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Oriental Outpost ran on limited staff from July 25th - August 14th 2017 so that I could take a big journey to find more Asian artwork for you.
I covered about 20,000 miles round trip from San Diego with stops in Chengdu, Guilin, Beijing, and Tokyo. Before 2008, my trips often covered 35,000 miles each, so this one was short in comparison. I don't have a full-time staff in the USA anymore, so when my wife and I head out, there's nobody left behind for daily packing and shipping duty.
Upon my arrival in Beijing, a lot of artwork was mounted at the workshop, then packed into special suitcases for the flight back to the USA (via Japan).
Starting in San Diego, and flying on Air Canada to Japan via Vancouver.
Continuing to Chengdu, Guilin, Beijing, and Tokyo on Sichuan Airlines and Hainan Airlines.
Back to North America on Air Canada with a night in Toronto before the return to San Diego.
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Dispatches from the road:
7/25 Flew from San Diego to Tokyo, then on to China.
7/27 1:15 AM: Arrived in Chengdu, China. Got to sleep at hotel by 2:30AM.
Woke up at 5AM (thank you jet-lag). Walked a couple miles to the art and curio market. By 9AM, We located our longtime friend Huang Xin-An. Bought about $4000 worth of artwork so far.
7/28: Bought a lot of nice chop stones here as we plan to market signature chop carving a little more aggressively this year.
Chengdu is really hot and humid. Two showers a day is not enough.
Tomorrow the plan is to look for a new master calligrapher.
7/29: Found and met with a few calligraphers. Also got a lead on an easy-to-work-with master calligrapher in Shaanxi province.
7/30: Woke up at 3:30 AM for an early flight to Guilin. Spent time with Shaoman, who happens to be Ou-yang Guo-de's sister and gallery owner. She's got lots of good stuff here. I'll finish picking out a few hundred great paintings for my customers tomorrow. She's got artwork from some new budding artists that I'll be introduced to as well. All good stuff.
7/31: Overshot my budget in Guilin. Bought around $14,000 worth of artwork. This was partially because I found so much good stuff, but also, prices have gone up here in China a lot.
8/1: Returned to Beijing. A/C was broken on the airplane, so all of us passengers just sweated to death the whole way. I need to take a break - I crammed 2 weeks of work into 1, and haven't slept more than 3 hours per night.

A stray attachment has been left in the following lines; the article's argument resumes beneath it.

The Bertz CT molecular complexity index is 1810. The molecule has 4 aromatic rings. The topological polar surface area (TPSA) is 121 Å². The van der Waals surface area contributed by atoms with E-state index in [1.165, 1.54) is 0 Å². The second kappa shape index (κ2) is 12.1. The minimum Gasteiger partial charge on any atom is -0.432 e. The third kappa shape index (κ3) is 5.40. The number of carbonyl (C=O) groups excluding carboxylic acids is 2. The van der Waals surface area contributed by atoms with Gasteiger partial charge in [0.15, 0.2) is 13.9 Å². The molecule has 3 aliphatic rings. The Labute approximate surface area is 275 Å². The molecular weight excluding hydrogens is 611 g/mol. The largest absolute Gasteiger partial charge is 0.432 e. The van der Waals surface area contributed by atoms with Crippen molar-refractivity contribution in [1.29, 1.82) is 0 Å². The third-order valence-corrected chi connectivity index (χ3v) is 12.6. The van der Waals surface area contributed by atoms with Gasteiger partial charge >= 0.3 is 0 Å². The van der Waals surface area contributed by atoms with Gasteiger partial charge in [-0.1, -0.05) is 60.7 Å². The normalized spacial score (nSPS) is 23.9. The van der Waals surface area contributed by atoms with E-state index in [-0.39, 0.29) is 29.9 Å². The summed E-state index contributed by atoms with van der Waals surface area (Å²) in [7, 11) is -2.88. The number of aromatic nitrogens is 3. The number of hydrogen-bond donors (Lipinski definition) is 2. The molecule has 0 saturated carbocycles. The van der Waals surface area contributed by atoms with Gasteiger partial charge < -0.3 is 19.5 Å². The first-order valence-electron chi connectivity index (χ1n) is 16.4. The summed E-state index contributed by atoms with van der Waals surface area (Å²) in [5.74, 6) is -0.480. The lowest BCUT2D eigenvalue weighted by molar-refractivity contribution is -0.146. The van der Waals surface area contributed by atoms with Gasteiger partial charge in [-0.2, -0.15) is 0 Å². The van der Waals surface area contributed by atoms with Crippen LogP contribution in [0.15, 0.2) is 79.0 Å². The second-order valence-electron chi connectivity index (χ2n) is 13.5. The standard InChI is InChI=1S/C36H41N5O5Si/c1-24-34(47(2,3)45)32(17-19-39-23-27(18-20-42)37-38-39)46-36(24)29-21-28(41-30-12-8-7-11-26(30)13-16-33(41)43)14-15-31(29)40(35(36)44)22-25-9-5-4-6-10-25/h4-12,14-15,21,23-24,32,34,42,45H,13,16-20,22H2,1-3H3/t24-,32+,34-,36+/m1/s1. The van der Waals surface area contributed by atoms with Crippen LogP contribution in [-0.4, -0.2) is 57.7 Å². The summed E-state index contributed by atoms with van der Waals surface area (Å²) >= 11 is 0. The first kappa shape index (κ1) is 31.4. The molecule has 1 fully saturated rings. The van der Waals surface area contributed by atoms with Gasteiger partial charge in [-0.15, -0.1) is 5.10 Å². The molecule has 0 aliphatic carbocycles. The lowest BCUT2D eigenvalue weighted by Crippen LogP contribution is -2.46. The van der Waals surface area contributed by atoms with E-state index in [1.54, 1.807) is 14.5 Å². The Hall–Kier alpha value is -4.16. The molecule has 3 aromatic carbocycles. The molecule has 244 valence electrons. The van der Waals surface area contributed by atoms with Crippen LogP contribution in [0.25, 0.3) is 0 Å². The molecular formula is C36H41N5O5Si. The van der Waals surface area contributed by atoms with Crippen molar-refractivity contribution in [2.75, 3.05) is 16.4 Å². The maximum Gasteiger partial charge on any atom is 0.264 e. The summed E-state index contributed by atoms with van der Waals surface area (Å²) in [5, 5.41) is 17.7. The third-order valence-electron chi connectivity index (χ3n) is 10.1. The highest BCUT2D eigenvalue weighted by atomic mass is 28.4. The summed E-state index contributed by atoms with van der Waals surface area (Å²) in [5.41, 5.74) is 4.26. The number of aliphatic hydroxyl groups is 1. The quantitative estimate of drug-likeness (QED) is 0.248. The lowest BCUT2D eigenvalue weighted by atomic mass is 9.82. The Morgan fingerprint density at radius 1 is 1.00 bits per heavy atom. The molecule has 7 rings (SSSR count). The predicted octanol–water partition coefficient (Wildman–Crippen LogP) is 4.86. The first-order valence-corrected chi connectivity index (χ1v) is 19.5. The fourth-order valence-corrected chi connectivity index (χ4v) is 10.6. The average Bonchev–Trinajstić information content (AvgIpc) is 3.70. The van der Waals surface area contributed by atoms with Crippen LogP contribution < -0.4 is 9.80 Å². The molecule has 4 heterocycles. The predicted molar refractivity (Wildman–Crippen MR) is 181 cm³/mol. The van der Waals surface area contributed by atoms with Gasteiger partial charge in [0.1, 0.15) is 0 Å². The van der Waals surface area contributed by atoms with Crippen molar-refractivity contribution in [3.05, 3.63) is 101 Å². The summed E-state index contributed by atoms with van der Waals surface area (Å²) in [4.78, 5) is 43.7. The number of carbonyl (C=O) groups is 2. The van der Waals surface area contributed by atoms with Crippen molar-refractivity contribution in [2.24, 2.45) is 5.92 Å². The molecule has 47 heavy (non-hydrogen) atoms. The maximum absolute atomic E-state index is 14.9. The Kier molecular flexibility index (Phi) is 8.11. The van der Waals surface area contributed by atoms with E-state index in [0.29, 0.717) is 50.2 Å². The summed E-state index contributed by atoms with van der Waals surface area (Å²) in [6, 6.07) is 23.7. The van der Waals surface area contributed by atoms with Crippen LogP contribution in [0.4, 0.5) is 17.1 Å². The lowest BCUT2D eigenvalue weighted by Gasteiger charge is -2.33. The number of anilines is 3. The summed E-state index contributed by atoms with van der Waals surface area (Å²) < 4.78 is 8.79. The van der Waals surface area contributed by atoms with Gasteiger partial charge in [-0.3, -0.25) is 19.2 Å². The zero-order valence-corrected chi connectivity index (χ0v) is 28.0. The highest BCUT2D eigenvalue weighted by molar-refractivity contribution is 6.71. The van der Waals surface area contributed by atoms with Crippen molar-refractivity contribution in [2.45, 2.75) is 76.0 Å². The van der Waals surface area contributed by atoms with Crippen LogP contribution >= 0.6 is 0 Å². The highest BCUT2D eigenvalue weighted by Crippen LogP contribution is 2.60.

8/6 - 8/13: Hanging out in Tokyo now. Nice to finally be in a place where they don't ban Google, Facebook, and Youtube. Having to tunnel through a proxy server just to read my Gmail was a real pain in China.
Some announcements here in Tokyo include nuclear war preparation now that Trump threatened North Korea. Bomb shelters are opening, and people in Japan are scared of what Trump will say next to provoke Kim Jung-Un. Some people are pulling cash out of the bank and stocking up on food and water in case of war. It might seem far off when in the USA, but it's getting real here.
While virtually everyone in Japan agrees that Kim Jung-Un is crazy, the consensus is that crazy must be handled with calm restraint. Kim crawls back in his hole like a groundhog after he is assured that he is the craziest world leader on the planet or sees his own shadow. Fighting crazy with crazy seldom works; it's like poking a rabid dog with a stick. If you get the chance, please let Mr. Trump know.
8/14: Flew from Tokyo to Toronto. Air Canada forces you to take all your bags out with you, even though you are in transit. Trucking around 5 suitcases of artwork to and from a hotel for my 12-hour layover sucked.
8/15: While most Canadians are polite and warm-hearted, this morning, found that Toronto Airport is run by the most ill-tempered Canadians and foreign workers that I have ever met in my life. This is the second-worst airport in the world (the worst is LAX in my opinion). Best in my experience are San Francisco, Narita, Chicago, and Orlando.
Air Canada Rouge (their discount carrier) is really bad. Took that from Toronto to San Diego. Everything comes at a price. $8 for a stale sandwich at 30,000 feet. Even the sparkling water was $3. No entertainment system on the plane (unless you bring your own). No charging ports, dirty plane, broken lavatory, and contemplated amputating my legs above the knees to make them fit the tight seat configuration. I don't care what it costs, I will fly Japan Airlines next time - JAL's economy/coach is like business class on a North American carrier.
Of course, this is not my first trip across China.
Since 1998, I've found many adventures across Asia.
My first time in Asia was a humanitarian venture in far-east Russia.
Later I spent time in Japan, Korea, Chinese-Taiwan, Hong Kong, and more.
The most traveled country in my life is China (also where I call home for part of the last 15 years).